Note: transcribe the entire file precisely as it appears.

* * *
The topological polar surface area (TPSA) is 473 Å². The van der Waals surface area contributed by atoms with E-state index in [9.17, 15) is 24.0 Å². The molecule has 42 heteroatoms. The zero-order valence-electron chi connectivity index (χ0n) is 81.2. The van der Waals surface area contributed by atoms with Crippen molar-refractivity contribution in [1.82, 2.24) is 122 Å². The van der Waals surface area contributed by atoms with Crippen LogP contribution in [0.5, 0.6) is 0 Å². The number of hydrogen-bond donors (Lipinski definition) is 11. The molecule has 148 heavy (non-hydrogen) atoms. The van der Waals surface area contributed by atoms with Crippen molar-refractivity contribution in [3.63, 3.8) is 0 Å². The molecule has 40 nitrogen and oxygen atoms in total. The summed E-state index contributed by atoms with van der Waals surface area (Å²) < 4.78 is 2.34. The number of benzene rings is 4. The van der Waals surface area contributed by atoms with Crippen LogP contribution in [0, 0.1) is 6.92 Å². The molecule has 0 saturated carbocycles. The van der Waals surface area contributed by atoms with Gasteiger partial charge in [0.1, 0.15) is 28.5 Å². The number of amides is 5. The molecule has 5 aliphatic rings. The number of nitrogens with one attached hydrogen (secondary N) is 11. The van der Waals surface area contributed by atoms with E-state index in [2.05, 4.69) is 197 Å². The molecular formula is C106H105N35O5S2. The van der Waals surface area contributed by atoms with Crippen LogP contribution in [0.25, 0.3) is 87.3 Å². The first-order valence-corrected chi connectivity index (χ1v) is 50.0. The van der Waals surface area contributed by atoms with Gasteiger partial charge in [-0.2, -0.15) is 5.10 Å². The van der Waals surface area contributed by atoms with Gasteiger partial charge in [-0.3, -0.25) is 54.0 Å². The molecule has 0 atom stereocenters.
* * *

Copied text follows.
The topological polar surface area (TPSA) is 473 Å². The van der Waals surface area contributed by atoms with E-state index in [9.17, 15) is 24.0 Å². The molecule has 42 heteroatoms. The zero-order valence-electron chi connectivity index (χ0n) is 81.2. The van der Waals surface area contributed by atoms with Crippen molar-refractivity contribution in [1.82, 2.24) is 122 Å². The van der Waals surface area contributed by atoms with Crippen LogP contribution in [0.5, 0.6) is 0 Å². The number of hydrogen-bond donors (Lipinski definition) is 11. The molecule has 148 heavy (non-hydrogen) atoms. The van der Waals surface area contributed by atoms with Crippen molar-refractivity contribution in [3.63, 3.8) is 0 Å². The molecule has 40 nitrogen and oxygen atoms in total. The summed E-state index contributed by atoms with van der Waals surface area (Å²) < 4.78 is 2.34. The number of benzene rings is 4. The van der Waals surface area contributed by atoms with Crippen LogP contribution in [0, 0.1) is 6.92 Å². The molecule has 0 saturated carbocycles. The van der Waals surface area contributed by atoms with Gasteiger partial charge in [0.1, 0.15) is 28.5 Å². The number of amides is 5. The molecule has 5 aliphatic rings. The number of nitrogens with one attached hydrogen (secondary N) is 11. The van der Waals surface area contributed by atoms with E-state index in [2.05, 4.69) is 197 Å². The molecular formula is C106H105N35O5S2. The van der Waals surface area contributed by atoms with Crippen LogP contribution in [0.25, 0.3) is 87.3 Å². The first-order valence-corrected chi connectivity index (χ1v) is 50.0. The van der Waals surface area contributed by atoms with Gasteiger partial charge in [-0.2, -0.15) is 5.10 Å². The van der Waals surface area contributed by atoms with Gasteiger partial charge in [-0.3, -0.25) is 54.0 Å². The molecule has 0 atom stereocenters.